How These Organizations Are Merging Art And Technology To Benefit Salt Lake City

How These Organizations Are Merging Art And Technology To Benefit Salt Lake City

Sonali Lomba, Kaladhara Dance owner and Indian classical dancer, left, Salt Lake City Mayor Erin Mendenhall, and Chitrakavya Dance owner and Indian classical dancer, choreographer and teacher Shrilata Singh talk during a discussion about art, technology and the future. After technology. It will be held on Thursday, November 3, 2022 at the Lost Eden Gallery in Salt Lake City. © Christine Murphy, Deseret News Sonali Loomba, Kaladharaa Dance and Indian ballet dancer, left, Salt Lake City Mayor Erin Mendenhall and Srilata Singh, Chitrakavya Dance owner and Indian ballet dancer, choreographer and teacher, speak after a panel discussion. Art, Technology and Space at the Lost Eden Gallery in Salt Lake City on Thursday, November 3, 2022.

Derek Dyer believes that humans have two choices when it comes to augmented reality technology coming our way, whether we like it or not.

Dyer, executive director of the Utah Alliance for the Arts, said people can embrace augmented reality technology and make it a "wonderful thing" or "a really bad thing … that's going to change our lives." worse."" .

The Utah Arts Alliance has found the combination of art and technology to be beneficial, he said. That's why he tries to get ahead of the game.

For example, November 11 and 12 is the group's annual Illumination Festival, which takes place at the Gateway and combines indoor and outdoor art exhibits with technology and artwork. On November 11, as part of the celebration, the association will present its first drone show at 8:00 p.m. in Piazza della Biblioteca. And they've created a number of augmented reality apps, like the SCANNOW AR app, which looks at art installations in the city.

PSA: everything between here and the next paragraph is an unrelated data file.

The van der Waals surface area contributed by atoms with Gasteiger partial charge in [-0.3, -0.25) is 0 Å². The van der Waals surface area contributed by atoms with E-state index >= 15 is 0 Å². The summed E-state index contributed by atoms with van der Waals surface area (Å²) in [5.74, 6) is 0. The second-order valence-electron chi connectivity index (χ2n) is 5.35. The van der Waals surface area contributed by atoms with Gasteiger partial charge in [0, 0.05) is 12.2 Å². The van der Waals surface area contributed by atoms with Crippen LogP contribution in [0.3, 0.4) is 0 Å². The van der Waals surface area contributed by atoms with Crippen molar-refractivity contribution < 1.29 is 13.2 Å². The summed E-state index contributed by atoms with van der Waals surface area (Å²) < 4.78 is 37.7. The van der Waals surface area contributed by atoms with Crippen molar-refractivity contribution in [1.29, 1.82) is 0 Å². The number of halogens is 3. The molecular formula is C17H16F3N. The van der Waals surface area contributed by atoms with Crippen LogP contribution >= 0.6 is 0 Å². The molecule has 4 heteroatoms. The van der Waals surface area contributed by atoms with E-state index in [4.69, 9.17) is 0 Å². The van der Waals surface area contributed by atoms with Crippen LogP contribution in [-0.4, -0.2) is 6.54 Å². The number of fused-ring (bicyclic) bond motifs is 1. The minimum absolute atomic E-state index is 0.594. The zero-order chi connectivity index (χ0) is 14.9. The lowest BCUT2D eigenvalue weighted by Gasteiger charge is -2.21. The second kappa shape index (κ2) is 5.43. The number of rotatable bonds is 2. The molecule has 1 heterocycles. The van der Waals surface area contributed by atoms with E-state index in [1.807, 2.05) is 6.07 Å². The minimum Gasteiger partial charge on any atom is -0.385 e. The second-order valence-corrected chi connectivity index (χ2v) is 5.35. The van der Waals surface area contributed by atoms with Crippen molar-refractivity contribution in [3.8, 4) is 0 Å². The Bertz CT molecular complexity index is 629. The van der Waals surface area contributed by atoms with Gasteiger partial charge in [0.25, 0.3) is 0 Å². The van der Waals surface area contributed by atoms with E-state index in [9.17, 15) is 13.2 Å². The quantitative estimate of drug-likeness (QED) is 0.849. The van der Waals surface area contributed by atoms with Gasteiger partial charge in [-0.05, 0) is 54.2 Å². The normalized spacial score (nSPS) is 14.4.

"Technology as art is one of the most underrepresented art forms that we're trying to promote here," Dyer said. "Salt Lake City is in an artistic renaissance… If we support our artists, we can become a world tourist attraction."

Dyer's comments came at an Art for the Future panel hosted by Gateway at the Lost Eden Gallery on Thursday.

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Dyer discussed the intersection of art, technology and the city with Salt Lake City Mayor Erin Mendenhall, Weber State University's Maria del Mar Gonzalez-Gonzalez Professor of Art, and JoyMob founder Baha Chamaite.

Mendenhall said he was happy to support the arts and the community when he was mayor; Three full-time positions were added to the Arts Council in the last budget: “The first addition to the Arts Council staff was in 2011.

Mendenhall said the Arts Council supports community arts programs, from festivals to grant programs, "and we're very proud to be funded by our taxpayers." … (Art) is good for everybody. It creates economy and accuracy for the soul. culture"

Creating an authentic experience is the goal of the Chamite organization. JOYMOB focuses on creating human connections through activities such as street dance parties and writing "love letters" left in public spaces.

Chamait says growing up in a "white Ukrainian Christian town" in Canada with Lebanese parents presented her with many challenges, such as wanting to live in a society of old-world values ​​surrounded by her family's new world. .

But those challenges helped him become "a programmer, someone who programs our culture and my community." "In Salt Lake City, especially with all the economic development (and) new infrastructure … I think we have a real opportunity to shape Salt Lake City for generations to come."

"We're trying to reinvent the way we think about public spaces and gatherings," he said. "We create bold spaces where people can be themselves."

And Gonzalez-Gonzalez expressed the importance of supporting diverse artistic endeavors.

He teaches Latin American art history, he says, and says Latin American artists are "sadly underrepresented" in the art community. That's why he recently partnered with the Utah Museum of Contemporary Art to focus on expanding representation in predominantly white spaces, he said.

"I want us to think about more nuanced and complex ways of expressing ourselves," he said.

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